“The Japanese were ready to surrender and it wasn’t necessary to hit them with that awful thing … I hated to see our country be the first to use such a weapon”.

Admiral William D. Leahy, Chief of Staff to presidents Roosevelt and Truman, was to comment:

It is my opinion that the use of the barbarous weapon at Hiroshima and Nagasaki was of no material assistance in our war against Japan … The Japanese were already defeated and ready to surrender because of the effective sea blockade and the successful bombing with conventional weapons … My own feeling was that in being the first to use it, we had adopted an ethical standard common to the barbarians of the Dark Ages. I was not taught to make war in that fashion, and wars cannot be won by destroying women and children.

Admiral Chester W. Nimitz was another dissenter, and even supposedly hawkish figures including General Curtis LeMay and General Douglas MacArthur questioned the necessity of the nuclear attacks. And the United States Strategic Bombing Survey, in its 1946 report, categorically rejected the chief justifications offered for the attacks:

“The Hiroshima and Nagasaki bombs did not defeat Japan, nor by the testimony of the enemy leaders who ended the war did they persuade Japan to accept unconditional surrender. The Emperor, the Lord Privy Seal, the Prime Minister, the Foreign Minister, and the Navy Minister had decided as early as May of 1945 that the war should be ended even if it meant acceptance of defeat on allied terms …

“Based on a detailed investigation of all the facts and supported by the testimony of the surviving Japanese leaders involved, it is the Survey’s opinion that certainly prior to 31 December 1945 and in all probability prior to 1 November 1945 [the date of the planned American invasion], Japan would have surrendered even if the atomic bombs had not been dropped, even if Russia had not entered the war, and even if no invasion had been planned or contemplated.”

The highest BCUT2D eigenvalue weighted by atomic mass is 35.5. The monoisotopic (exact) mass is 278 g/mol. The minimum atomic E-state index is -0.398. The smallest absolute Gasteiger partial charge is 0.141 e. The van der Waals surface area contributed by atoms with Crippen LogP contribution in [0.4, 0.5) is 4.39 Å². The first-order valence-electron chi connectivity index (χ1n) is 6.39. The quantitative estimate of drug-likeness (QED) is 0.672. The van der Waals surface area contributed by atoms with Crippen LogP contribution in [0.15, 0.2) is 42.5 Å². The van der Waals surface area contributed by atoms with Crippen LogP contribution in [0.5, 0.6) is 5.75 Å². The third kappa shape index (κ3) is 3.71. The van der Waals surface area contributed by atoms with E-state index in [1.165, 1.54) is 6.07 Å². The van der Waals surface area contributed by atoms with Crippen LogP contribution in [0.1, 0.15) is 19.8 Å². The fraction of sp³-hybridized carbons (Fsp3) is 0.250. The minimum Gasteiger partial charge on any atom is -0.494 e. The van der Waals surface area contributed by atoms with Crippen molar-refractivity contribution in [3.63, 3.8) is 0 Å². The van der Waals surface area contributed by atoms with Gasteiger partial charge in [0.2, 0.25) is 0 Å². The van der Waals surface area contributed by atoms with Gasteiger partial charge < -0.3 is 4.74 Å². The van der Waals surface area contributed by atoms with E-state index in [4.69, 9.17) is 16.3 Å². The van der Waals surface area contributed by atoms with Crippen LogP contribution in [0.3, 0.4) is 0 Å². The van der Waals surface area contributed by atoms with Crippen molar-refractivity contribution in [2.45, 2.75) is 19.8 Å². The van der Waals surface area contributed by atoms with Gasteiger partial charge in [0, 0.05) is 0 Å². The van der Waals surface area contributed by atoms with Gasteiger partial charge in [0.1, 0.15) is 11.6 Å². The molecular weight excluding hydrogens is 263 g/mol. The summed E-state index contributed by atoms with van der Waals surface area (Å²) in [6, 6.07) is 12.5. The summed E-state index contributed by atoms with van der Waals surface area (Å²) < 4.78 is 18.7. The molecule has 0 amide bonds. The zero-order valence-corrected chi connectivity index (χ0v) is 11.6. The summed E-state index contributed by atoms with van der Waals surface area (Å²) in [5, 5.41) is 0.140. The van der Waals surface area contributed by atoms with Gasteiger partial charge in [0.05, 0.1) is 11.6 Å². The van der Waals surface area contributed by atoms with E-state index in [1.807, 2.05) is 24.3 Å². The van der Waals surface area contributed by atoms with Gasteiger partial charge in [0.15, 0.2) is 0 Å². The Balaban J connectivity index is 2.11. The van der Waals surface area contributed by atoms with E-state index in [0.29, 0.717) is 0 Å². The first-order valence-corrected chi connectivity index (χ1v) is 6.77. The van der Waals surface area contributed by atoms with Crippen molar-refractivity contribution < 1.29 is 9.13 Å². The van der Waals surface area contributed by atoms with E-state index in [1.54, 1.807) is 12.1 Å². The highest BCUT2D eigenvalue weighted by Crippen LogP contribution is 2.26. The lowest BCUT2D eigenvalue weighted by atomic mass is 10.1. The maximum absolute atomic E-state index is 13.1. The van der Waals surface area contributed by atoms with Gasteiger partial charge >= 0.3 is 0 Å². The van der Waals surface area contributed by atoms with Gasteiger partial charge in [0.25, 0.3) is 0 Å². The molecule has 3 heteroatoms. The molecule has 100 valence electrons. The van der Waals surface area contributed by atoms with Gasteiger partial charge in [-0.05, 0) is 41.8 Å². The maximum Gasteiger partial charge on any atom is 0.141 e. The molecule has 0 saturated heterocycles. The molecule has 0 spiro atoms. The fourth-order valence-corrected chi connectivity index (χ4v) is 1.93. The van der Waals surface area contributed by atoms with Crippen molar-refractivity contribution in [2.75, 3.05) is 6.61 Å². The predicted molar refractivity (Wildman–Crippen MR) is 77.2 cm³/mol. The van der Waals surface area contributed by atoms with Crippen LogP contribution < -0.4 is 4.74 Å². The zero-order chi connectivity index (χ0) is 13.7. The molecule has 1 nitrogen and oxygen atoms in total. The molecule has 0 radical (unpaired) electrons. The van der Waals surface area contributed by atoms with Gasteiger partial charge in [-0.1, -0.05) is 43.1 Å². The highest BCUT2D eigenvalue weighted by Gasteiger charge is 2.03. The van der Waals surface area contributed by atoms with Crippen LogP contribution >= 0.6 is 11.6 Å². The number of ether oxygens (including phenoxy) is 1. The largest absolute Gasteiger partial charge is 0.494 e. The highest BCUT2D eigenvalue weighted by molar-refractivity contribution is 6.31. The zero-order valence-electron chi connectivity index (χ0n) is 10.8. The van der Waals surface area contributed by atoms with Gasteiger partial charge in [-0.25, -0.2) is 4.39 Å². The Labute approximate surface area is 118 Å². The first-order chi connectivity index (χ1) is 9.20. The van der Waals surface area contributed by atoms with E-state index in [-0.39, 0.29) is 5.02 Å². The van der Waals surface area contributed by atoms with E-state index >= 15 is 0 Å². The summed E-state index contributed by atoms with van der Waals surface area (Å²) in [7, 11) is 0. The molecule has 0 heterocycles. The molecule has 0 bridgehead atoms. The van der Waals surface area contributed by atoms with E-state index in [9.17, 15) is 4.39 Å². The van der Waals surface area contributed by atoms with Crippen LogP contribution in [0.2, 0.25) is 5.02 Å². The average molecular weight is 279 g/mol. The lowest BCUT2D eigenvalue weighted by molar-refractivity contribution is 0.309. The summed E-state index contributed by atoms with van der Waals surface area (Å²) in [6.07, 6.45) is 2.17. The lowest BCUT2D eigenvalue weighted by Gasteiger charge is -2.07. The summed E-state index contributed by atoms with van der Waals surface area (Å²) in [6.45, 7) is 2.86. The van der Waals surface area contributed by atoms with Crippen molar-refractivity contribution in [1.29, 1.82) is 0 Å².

It is very reasonable to assert that the war would most likely have ended before the November invasion target date once the Russians entered. Time could have been given to see if the Russian attack was successful. They had three months before an American land invasion could have been ready, after all. This inevitably leads to speculation about the real reasons for the nuclear attacks, and whether they did in fact represent the beginning of the Cold War, the objective being to demonstrate this terrifying weapon to a Soviet Union that was already being viewed as a deadly rival so soon after the Yalta and Potsdam conferences. If that is the case, it could be argued that it was an unwise move in that the Soviet Union was motivated to develop its own nuclear weapons more rapidly than it otherwise might have done.

But that is an argument for historians to chew over. Returning to the moral question, the so-called Greatest Generation was apparently very comfortable with the mass killing of civilians, but one superior thing about the current generation is that we tend to reject this manner of conducting war. There is no place for complacency in contemplating nuclear conflict, however. When reflecting on Hiroshima and Nagasaki today, we must keep two things in mind. Not only did those bombs violate the principles of just war, they set a most chilling and dangerous precedent for mankind.